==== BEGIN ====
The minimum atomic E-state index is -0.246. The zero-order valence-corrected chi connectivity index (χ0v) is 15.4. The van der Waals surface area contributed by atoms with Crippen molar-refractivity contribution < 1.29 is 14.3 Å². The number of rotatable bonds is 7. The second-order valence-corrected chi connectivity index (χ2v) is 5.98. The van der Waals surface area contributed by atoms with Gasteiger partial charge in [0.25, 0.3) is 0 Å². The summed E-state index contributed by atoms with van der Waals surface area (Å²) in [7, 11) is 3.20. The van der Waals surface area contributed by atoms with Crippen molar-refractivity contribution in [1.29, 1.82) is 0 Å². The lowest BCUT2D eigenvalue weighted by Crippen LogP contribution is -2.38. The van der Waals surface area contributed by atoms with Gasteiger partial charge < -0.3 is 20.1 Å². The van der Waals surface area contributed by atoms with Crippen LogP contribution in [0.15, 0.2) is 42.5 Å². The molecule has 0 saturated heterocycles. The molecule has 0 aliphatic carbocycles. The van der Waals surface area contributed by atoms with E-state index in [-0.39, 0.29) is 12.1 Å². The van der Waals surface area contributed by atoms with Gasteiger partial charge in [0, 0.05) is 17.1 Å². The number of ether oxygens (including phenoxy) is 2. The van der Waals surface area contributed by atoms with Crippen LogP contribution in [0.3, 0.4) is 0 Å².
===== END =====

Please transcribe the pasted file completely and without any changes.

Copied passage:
The minimum atomic E-state index is -0.246. The zero-order valence-corrected chi connectivity index (χ0v) is 15.4. The van der Waals surface area contributed by atoms with Crippen molar-refractivity contribution < 1.29 is 14.3 Å². The number of rotatable bonds is 7. The second-order valence-corrected chi connectivity index (χ2v) is 5.98. The van der Waals surface area contributed by atoms with Gasteiger partial charge in [0.25, 0.3) is 0 Å². The summed E-state index contributed by atoms with van der Waals surface area (Å²) in [7, 11) is 3.20. The van der Waals surface area contributed by atoms with Crippen molar-refractivity contribution in [1.29, 1.82) is 0 Å². The lowest BCUT2D eigenvalue weighted by Crippen LogP contribution is -2.38. The van der Waals surface area contributed by atoms with Gasteiger partial charge < -0.3 is 20.1 Å². The van der Waals surface area contributed by atoms with Crippen LogP contribution in [0.15, 0.2) is 42.5 Å². The molecule has 0 saturated heterocycles. The molecule has 0 aliphatic carbocycles. The van der Waals surface area contributed by atoms with E-state index in [-0.39, 0.29) is 12.1 Å². The van der Waals surface area contributed by atoms with Gasteiger partial charge in [0, 0.05) is 17.1 Å². The number of ether oxygens (including phenoxy) is 2. The van der Waals surface area contributed by atoms with Crippen LogP contribution in [0.3, 0.4) is 0 Å².